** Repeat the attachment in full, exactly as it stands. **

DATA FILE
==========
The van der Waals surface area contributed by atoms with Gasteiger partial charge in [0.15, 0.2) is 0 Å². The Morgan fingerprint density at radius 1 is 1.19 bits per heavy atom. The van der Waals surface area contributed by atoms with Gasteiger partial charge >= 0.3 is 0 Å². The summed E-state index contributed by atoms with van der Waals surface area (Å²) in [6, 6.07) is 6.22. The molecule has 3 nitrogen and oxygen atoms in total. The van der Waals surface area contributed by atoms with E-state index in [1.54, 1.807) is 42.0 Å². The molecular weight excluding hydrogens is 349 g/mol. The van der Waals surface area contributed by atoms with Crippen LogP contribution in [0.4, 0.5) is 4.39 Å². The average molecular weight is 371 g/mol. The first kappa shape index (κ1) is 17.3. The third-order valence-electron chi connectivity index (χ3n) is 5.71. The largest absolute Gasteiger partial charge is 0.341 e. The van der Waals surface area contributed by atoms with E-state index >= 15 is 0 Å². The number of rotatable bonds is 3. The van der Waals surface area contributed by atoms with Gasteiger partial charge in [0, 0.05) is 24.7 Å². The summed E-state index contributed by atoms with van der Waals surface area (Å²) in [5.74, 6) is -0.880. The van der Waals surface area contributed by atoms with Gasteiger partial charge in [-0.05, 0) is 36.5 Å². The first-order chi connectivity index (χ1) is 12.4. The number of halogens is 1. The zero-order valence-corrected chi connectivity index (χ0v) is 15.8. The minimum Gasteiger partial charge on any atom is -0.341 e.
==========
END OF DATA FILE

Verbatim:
The van der Waals surface area contributed by atoms with Gasteiger partial charge in [0.15, 0.2) is 0 Å². The Morgan fingerprint density at radius 1 is 1.19 bits per heavy atom. The van der Waals surface area contributed by atoms with Gasteiger partial charge >= 0.3 is 0 Å². The summed E-state index contributed by atoms with van der Waals surface area (Å²) in [6, 6.07) is 6.22. The molecule has 3 nitrogen and oxygen atoms in total. The van der Waals surface area contributed by atoms with E-state index in [1.54, 1.807) is 42.0 Å². The molecular weight excluding hydrogens is 349 g/mol. The van der Waals surface area contributed by atoms with Crippen LogP contribution in [0.4, 0.5) is 4.39 Å². The average molecular weight is 371 g/mol. The first kappa shape index (κ1) is 17.3. The third-order valence-electron chi connectivity index (χ3n) is 5.71. The largest absolute Gasteiger partial charge is 0.341 e. The van der Waals surface area contributed by atoms with E-state index >= 15 is 0 Å². The number of rotatable bonds is 3. The van der Waals surface area contributed by atoms with Gasteiger partial charge in [0, 0.05) is 24.7 Å². The summed E-state index contributed by atoms with van der Waals surface area (Å²) in [5.74, 6) is -0.880. The van der Waals surface area contributed by atoms with Gasteiger partial charge in [-0.05, 0) is 36.5 Å². The first-order chi connectivity index (χ1) is 12.4. The number of halogens is 1. The zero-order valence-corrected chi connectivity index (χ0v) is 15.8. The minimum Gasteiger partial charge on any atom is -0.341 e.